Tag Archives: poetry

Our Fifth Grade Curriculum: Spanish , History, Poetry, and Music

I’ve provided links to what texts we use.  Most of the links are from Amazon because that’s where I find the most reviews to read from other people.  I like to read reviews.  That does not mean I bought it from Amazon, though.  I don’t get any money from Amazon or anything affiliated with any of these texts.  I am more than happy to answer any questions anyone may have about any of these texts or what we do in general!


Spanish text we picked upWe continue to have the gift of a great, steady native speaking tutor who comes to our home twice a week.  She follows an old textbook that someone gave to me a couple of years ago.  Just something I picked up along the way that seems to work.  It moves a little fast over some topics, so we supplement with exercises from several Practice Makes Perfect workbooks I picked up at Barnes and Nobles and Amazon in the past.  Our goal has Practice makes perfect textbeen to transition to thinking and speaking in Spanish during class time, but it is painful coming.  One day at a time.  My daughter’s verbal comprehension is good, and the teacher speaks in Spanish for the class.  Moving through the book and worksheets is also par on course.  It is simply the speaking application which stalls, although I know this is quite normal.  Besides our formal lessons, we have  a wonderful college student who watches the girls when she can; she is also a native Spanish speaker and tries to speak only in Spanish to them.  Both our tutor and babysitter are great people whom we consider our friends.

I have lots of Spanish resources in my home that we rotate through.  This year Spanish, like most everything else in our home, was streamlined secondary to the birth of our final baby.  If you’re working Spanish into your curriculum, you may want to check out my other homeschooling posts on this topic.  Or ask me in the comments if that’s easier.

History and Geography

Story of the WorldStory of the World by Susan Bauer continues to be our “spine.”  Actually both of my girls completely read the assigned material on their own.  They enjoy reading it and move quickly through the assigned reading.  I supplemented this year with lots Gilgamesh the Heroof documentaries appropriate to the sections they were reading.  Some of the documentaries were a bit sketchy, and some were top notch.  In addition, we supplemented with audio tapes, like The Iliad, and books, like Gilgamesh the Hero and Greek Myths from Usborne.  History is such a fun, easy topic to teach.  Actually, by now, I teach little.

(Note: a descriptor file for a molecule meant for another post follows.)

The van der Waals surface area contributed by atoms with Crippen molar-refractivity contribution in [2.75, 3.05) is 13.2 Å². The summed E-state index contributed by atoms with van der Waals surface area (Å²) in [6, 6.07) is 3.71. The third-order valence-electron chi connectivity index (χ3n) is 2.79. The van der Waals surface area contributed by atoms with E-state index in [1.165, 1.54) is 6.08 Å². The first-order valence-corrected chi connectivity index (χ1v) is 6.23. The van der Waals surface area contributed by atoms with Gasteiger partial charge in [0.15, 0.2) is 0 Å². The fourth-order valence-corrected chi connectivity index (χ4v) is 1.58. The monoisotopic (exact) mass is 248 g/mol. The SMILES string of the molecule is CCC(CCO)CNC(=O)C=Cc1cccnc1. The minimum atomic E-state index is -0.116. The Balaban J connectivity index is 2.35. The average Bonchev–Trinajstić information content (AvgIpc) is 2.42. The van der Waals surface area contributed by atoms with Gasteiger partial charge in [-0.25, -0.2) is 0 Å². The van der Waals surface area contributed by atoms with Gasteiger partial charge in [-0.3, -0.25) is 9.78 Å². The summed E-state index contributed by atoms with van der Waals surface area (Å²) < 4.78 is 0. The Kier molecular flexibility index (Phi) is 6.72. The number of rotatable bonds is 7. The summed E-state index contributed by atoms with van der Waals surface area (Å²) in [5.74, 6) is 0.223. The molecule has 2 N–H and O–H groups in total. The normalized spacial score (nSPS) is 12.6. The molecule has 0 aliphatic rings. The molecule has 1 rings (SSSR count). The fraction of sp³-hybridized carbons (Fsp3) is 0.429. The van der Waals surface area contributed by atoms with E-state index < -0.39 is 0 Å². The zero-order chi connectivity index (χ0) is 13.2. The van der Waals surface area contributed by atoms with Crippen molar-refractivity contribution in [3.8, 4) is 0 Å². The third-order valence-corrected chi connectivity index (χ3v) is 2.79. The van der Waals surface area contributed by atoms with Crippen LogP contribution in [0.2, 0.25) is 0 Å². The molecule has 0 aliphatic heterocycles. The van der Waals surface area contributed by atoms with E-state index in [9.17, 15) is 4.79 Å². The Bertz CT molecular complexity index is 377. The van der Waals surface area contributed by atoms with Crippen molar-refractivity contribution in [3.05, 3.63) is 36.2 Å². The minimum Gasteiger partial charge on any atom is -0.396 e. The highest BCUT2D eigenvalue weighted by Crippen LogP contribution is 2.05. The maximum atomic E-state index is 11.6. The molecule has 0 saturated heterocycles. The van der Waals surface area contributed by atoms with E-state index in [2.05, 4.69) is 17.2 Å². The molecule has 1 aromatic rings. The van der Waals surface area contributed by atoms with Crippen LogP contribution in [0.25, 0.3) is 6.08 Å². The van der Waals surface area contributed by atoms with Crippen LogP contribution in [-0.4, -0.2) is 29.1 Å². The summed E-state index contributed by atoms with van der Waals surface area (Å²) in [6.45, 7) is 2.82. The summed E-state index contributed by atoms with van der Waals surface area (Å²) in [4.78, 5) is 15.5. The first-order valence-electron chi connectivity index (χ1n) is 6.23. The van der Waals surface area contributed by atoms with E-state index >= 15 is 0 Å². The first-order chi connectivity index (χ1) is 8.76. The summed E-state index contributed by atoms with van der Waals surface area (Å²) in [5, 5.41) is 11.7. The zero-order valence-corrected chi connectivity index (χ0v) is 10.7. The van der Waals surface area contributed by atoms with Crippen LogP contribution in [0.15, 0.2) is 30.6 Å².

Geography is taught alongside history.  As the history book circles around to the same areas for different cultures, it is easy to hash and rehash geography so it sticks.  As we rehash the geography, I also take time to ask them what other named cultures existed in the same region.


This year, we took time to simply review all the old poems we have memorized.  I wanted to expand the poetry curriculum teaching poetrybeyond simple recitation by either learning about some poets and their poems or learning about poetry styles.  I probably just didn’t have time, but I couldn’t find a poetry text which satisfied what I was looking for.  I settled on Teaching Poetry:  Yes You Can! (Jacqueline Sweeeney) and Read and Understand Poetry, Grades 5-6.

read and understand poetryTeaching Poetry:  Yes You Can! is a fairly brief paperback text which unintentionally mirrors our writing program excellently (Institute for Excellence in Writing)!  Topics hit on include similes, imagery, strong verbs, nouns and adjectives, onomatopoeia, refrain and echo, choosing titles,and structure.  The author walks the teacher through how she teaches poetry, even going as far as to provide some scripting for you.  I like it and think it’s a great little find, but if you’re looking for a student-led poetry text, this is not it.  (I was kind of looking for a student-led text this year.)  If you want your kids to view poetry as an expression of self, this is your book.  If you want your kids to learn how to best make poetry express themselves in a memorable fashion, this is your book.  The author also provides lots of examples of student-written poetry to illustrate how to incorporate her topics into writing poetry.

Read and Understand Poetry, Grades 5-6 is organized by poetic themes, rather than topics to learn in poetry.  I was looking for something more structured along the lines of “Meter–what is meter?”; “Rhyming patters–what are the types of rhyming patterns?”; “Form–what is form?”; and so on.  This book hits on that, but not in a logical, sequential fashion like I wanted.  Instead, the book presents poems based around a theme, and then tells about the features used in that particular poem.  Nice, but not what I was looking for.  (At the end of the book, there is a little summary of terms, but still not what I was looking for.)  My kids actually like the book, and we will keep working through it slowly through next year.  My fifth grader felt it was just at the right level for her, and I’d have to agree.  I would stick with the recommended grade levels.  The book uses multiple choice questions and also open-ended questions to “test” understanding.  At the end there is a glossary of terms and poets.  This book is very much like what I would have used in my public school education (although now it meets the beautiful, magnificent, sure-to-make-our-kids-smarter requirements of Common Core–don’t we all feel better?).